CHAPTER VI. The Vilcanota Country and the Peruvian Highlanders
In the northernmost part of the Titicaca Basin are the grassy foothills of the Cordillera Vilcanota, where large herds of alpacas thrive on the sweet, tender pasturage. Santa Rosa is the principal town. Here wool-buyers come to bid for the clip. The high prices which alpaca fleece commands have brought prosperity. Excellent blankets, renowned in southern Peru for their weight and texture, are made here on hand looms. Notwithstanding the altitude - nearly as great as the top of Pike's Peak - the stocky inhabitants of Santa Rosa are hardy, vigorous, and energetic. Ricardo Charaja, the best Quichua assistant we ever had, came from Santa Rosa. Nearly all the citizens are of pure Indian stock.
They own many fine llamas. There is abundant pasturage and the llamas are well cared for by the Indians, who become personally attached to their flocks and are loath to part with any of the individuals. Once I attempted through a Cuzco acquaintance to secure the skin and skeleton of a fine llama for the Yale Museum. My friend was favorably known and spoke the Quichua language fluently. He offered a good price and obtained from various llama owners promises to bring the hide and bones of one of their "camels" for shipment; but they never did. Apparently they regarded it as unlucky to kill a llama, and none happened to die at the right time. The llamas never show affection for their masters, as horses often do. On the other hand I have never seen a llama kick or bite at his owner.
The llama was the only beast of burden known in either North or South America before Columbus. It was found by the Spaniards in all parts of Inca Land. Its small two-toed feet, with their rough pads, enable it to walk easily on slopes too rough or steep for even a nimble-footed, mountain-bred mule. It has the reputation of being an unpleasant pet, due to its ability to sneeze or spit for a considerable distance a small quantity of acrid saliva. When I was in college Barnum's Circus came to town. The menagerie included a dozen llamas, whose supercilious expression, inoffensive looks, and small size - they are only three feet high at the shoulder
tempted some little urchins to tease them. When the llamas felt that the time had come for reprisals, their aim was straight and the result a precipitate retreat. Their tormentors, howling and rubbing their eyes, had to run home and wash their faces. Curiously enough, in the two years which I have spent in the Peruvian highlands I have never seen a llama so attack a single human being. On the other hand, when I was in Santa Rosa in 1915 some one had a tame vicuna which was perfectly willing to sneeze straight at any stranger who came within twenty feet of it, even if one's motive was nothing more annoying than scientific curiosity. The vicuna is the smallest American "camel," yet its long, slender neck, small head, long legs, and small body, from which hangs long, feathery fleece, make it look more like an ostrich than a camel.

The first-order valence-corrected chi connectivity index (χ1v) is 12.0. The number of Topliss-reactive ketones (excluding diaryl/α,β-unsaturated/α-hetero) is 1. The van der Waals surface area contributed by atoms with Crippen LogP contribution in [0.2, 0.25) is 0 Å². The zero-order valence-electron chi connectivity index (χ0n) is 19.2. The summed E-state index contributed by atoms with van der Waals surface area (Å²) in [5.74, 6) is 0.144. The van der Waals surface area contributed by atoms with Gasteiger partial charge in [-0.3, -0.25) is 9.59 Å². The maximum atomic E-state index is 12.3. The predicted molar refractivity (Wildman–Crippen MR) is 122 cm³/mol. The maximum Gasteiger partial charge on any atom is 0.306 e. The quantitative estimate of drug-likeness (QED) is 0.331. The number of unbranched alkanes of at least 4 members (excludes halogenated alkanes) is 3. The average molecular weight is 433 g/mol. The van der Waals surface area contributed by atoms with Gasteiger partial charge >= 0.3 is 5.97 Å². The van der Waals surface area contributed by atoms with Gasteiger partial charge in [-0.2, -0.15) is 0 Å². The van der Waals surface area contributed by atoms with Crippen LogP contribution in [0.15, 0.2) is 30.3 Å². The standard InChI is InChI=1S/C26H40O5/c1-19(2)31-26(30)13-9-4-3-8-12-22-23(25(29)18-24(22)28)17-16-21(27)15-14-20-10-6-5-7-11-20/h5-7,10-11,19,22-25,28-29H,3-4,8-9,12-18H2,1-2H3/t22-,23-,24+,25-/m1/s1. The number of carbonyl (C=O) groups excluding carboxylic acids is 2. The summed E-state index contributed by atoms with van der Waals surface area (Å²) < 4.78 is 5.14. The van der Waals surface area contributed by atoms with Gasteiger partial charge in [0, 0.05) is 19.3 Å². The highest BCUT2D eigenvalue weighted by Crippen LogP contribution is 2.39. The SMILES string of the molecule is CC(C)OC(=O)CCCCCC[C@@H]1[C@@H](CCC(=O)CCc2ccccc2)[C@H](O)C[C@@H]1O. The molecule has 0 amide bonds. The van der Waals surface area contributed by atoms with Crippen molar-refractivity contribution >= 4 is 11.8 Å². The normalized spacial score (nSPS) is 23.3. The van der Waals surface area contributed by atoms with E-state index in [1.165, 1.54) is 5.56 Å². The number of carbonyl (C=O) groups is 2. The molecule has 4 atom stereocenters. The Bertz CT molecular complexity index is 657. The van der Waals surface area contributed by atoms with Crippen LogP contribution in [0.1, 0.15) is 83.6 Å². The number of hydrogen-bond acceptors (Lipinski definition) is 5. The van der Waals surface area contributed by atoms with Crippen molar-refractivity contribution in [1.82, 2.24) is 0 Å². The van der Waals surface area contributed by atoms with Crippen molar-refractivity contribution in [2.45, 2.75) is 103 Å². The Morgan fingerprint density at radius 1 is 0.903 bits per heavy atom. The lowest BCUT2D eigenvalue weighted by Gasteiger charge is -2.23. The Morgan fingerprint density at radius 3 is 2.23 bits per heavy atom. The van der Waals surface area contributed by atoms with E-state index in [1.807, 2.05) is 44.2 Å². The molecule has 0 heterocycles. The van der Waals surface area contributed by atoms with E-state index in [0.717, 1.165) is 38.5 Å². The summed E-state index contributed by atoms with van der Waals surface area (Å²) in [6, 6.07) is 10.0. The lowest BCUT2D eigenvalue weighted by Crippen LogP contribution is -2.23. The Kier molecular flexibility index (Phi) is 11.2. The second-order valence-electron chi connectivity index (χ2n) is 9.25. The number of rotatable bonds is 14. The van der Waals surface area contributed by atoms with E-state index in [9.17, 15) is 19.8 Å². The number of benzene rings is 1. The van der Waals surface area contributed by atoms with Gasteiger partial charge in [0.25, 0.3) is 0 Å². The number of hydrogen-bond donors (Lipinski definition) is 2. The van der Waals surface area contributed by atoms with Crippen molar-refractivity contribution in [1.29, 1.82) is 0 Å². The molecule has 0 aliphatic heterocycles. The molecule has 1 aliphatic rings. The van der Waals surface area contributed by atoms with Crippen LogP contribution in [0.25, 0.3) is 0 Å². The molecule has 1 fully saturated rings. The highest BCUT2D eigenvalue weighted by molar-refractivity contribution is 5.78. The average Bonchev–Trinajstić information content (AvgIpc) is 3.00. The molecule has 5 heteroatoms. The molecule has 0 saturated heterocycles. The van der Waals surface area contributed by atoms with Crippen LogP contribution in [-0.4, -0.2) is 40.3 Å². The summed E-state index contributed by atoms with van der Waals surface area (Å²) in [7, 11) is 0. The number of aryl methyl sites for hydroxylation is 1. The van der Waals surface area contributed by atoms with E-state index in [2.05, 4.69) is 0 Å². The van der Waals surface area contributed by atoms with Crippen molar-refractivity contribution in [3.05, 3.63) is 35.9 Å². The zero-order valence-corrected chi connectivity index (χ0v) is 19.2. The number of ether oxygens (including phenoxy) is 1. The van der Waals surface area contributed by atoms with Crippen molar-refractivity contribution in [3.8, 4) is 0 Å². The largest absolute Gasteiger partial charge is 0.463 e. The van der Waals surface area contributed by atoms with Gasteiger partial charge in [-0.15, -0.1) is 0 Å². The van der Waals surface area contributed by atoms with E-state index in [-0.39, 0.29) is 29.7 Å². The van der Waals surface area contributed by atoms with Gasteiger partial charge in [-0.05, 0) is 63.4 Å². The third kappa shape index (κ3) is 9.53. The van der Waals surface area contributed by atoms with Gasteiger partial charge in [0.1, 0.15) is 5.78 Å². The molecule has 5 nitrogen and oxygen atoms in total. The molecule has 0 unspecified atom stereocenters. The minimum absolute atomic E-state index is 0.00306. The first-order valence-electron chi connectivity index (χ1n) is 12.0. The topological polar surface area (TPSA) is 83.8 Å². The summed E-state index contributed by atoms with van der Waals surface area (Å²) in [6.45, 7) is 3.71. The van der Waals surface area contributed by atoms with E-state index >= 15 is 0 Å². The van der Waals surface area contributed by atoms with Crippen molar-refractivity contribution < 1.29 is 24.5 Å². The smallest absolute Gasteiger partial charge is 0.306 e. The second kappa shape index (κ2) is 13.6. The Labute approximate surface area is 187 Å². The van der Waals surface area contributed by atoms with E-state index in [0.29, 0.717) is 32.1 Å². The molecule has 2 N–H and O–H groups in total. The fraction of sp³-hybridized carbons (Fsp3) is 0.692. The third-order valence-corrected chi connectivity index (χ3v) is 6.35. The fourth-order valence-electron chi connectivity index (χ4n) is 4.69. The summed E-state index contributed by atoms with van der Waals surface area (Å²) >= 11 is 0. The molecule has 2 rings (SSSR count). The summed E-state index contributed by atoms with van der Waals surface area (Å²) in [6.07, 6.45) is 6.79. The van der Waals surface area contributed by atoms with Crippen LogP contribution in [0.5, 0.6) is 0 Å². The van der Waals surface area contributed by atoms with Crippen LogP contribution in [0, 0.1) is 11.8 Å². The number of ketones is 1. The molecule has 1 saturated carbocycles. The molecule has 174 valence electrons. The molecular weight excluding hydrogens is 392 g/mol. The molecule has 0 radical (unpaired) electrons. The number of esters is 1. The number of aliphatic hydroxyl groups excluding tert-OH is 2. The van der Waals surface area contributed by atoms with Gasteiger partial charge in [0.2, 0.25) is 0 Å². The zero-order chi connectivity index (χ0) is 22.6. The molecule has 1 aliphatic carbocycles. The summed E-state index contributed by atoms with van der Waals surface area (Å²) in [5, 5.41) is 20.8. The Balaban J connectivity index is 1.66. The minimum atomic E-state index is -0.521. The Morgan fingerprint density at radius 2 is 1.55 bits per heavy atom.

In the churchyard of Santa Rosa are two or three gnarled trees which have been carefully preserved for centuries as objects of respect and veneration. Some travelers have thought that 14,000 feet is above the tree line, but the presence of these trees at Santa Rosa would seem to show that the use of the words "tree line" is a misnomer in the Andes. Mr. Cook believes that the Peruvian plateau, with the exception of the coastal deserts, was once well covered with forests. When man first came into the Andes, everything except rocky ledges, snow fields, and glaciers was covered with forest growth. Although many districts are now entirely treeless, Mr. Cook found that the conditions of light, heat, and moisture, even at the highest elevations, are sufficient to support the growth of trees; also that there is ample fertility of soil. His theories are well substantiated by several isolated tracts of forests which I found growing alongside of glaciers at very high elevations. One forest in particular, on the slopes of Mt. Soiroccocha, has been accurately determined by Mr. Bumstead to be over 15,000 feet above sea level. It is cut off from the inhabited valley by rock falls and precipices, so it has not been available for fuel. Virgin forests are not known to exist in the Peruvian highlands on any lands which could have been cultivated. A certain amount of natural reforestation with native trees is taking place on abandoned agricultural terraces in some of the high valleys. Although these trees belong to many different species and families, Mr. Cook found that they all have this striking peculiarity - when cut down they sprout readily from the stumps and are able to survive repeated pollarding; remarkable evidence of the fact that the primeval forests of Peru were long ago cut down for fuel or burned over for agriculture.